Analysis |

Israel Election Results: Political Deadlock Puts Netanyahu, Rivals to the Test of Pragmatism

Netanyahu may not be able to form a government without Islamist party leader, but far-right politicians agreeing to join a coalition with him seems fantastical

Yossi Verter
Yossi Verter
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Prime Minister Benjamin Netanyahu at Likud's campaign headquarters in Jerusalem on election night.
Prime Minister Benjamin Netanyahu at Likud's campaign headquarters in Jerusalem on election night.Credit: Ohad Zwigenberg
Yossi Verter
Yossi Verter

The argument over whether Mansour Abbas should be asked to join a governing coalition is dividing the Likud party. The debate is raging on WhatsApp groups, where a clear majority is opposed, and also among Likud Knesset members.

MKs Tzachi Hanegbi and David Bitan aren’t ruling the idea out. Miki Zohar and Shlomo Karhi oppose it. Differences of opinion! It’s hard to believe this is Bibistan.

Zohar, incidentally, changed his mind from against to for within a few hours. The first time, he said what he really thinks, and what his boss said during the campaign. He was forced to tweet the correction by a dictate from the prime minister’s residence.

But opposition from within Likud isn’t the main obstacle to parliamentary cooperation with the United Arab List and relying on it to form a government. Prime Minister Benjamin Netanyahu also has partners, the heads of the party that calls itself Religious Zionism – namely, Bezalel Smotrich, Itamar Ben-Gvir and Avi Maoz.

The first two are slated to serve as ministers. A scenario in which they would take their oaths of office thanks to the abstention of Islamist Arab MKs is fantastical. They aren’t pragmatists like Netanyahu.

Israel election 2021 final results.

It’s no less fantastical to imagine the United Arab List enabling this. Abbas may have already crossed the Rubicon, but he dwells among his people. And his people might well be furious with him. It could end very badly.

The heads of all the main parties in the anti-Netanyahu bloc have spoken with each other over the past day. They are all willing to go above and beyond to put an end to the Netanyahu era.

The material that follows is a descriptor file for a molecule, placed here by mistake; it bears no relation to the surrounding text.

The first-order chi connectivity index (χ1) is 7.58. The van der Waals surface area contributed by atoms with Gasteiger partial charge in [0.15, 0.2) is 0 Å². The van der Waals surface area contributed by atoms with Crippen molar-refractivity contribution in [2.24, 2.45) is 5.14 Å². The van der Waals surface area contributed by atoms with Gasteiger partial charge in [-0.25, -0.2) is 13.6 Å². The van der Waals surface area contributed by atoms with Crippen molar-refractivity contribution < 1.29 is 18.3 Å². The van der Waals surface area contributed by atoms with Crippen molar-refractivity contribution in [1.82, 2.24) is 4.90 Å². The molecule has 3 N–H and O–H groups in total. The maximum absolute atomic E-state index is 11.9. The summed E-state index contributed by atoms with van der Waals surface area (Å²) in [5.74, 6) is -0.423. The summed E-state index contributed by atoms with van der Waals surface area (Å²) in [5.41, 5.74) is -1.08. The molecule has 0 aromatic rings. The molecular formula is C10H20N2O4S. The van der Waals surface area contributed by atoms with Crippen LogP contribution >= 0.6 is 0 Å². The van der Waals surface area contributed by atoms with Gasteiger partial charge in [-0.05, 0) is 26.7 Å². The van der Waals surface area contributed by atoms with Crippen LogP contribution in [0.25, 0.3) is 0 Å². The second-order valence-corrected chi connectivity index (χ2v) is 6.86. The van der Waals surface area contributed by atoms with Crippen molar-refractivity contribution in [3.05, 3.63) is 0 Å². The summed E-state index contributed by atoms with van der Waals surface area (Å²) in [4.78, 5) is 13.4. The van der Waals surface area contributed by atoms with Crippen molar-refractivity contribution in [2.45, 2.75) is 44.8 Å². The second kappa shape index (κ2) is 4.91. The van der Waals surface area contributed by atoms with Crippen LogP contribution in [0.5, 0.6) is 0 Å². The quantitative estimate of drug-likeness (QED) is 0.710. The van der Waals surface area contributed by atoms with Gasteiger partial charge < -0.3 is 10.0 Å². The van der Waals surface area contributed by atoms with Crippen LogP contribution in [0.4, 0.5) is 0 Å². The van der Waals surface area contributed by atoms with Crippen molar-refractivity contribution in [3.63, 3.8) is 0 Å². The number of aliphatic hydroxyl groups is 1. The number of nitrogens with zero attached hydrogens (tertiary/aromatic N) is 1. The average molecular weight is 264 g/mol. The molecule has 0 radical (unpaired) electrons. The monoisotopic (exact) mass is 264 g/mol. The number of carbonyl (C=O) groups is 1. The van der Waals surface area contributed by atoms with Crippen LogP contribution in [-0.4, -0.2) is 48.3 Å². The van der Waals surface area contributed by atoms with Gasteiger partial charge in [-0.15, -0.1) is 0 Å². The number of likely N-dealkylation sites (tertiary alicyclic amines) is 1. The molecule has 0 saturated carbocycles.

But they’re still waiting for Yamina Chairman Naftali Bennett, and he is waiting for the final vote count, which could change the balance between the blocs. Paradoxically, with just seven Knesset seats, Bennett is theoretically closer than ever before to the Prime Minister’s Office. Two weeks ago, in private talks Bennett pledged that, as long as it was up to him, there would be no fifth election. That commitment still stands, even today.

“We’ll all have to make painful compromises to form a government for a specified time period – a year to a year and a half – that will focus solely on rehabilitating the economy,” one of the leaders of the anti-Bibi bloc said in a private conversation. “I personally would agree. But if this isn’t possible and we embark on a fifth election, we’ll make an effort to replace Knesset Speaker Yariv Levin on the very day the Knesset is sworn in, and then we’ll start enacting legislation that would prevent a criminal defendant from forming a government.”

United Arab List head Mansour Abbas on election day on Tuesday.

As reported here a few weeks ago, President Reuven Rivlin intends to use the full time allotted him by law before summoning the party leaders to find out who they recommend as prime minister. The deadline for asking someone to form a government is April 7 at midnight. Rivlin could start consulting the party leaders a day or two earlier, on April 5.

Something else will happen in Jerusalem that same day – the resumption of Netanyahu’s trial, featuring testimony by the first prosecution witness. Perhaps we’ll see a split screen on television. On the right will be the courthouse on Salah Al-Din Street in East Jerusalem. On the left will be the President’s Residence on Hanasi Street, in the western part of the city.

It ain't over yet for Bibi, and we may meet here again. LISTEN to Election Overdose podcast

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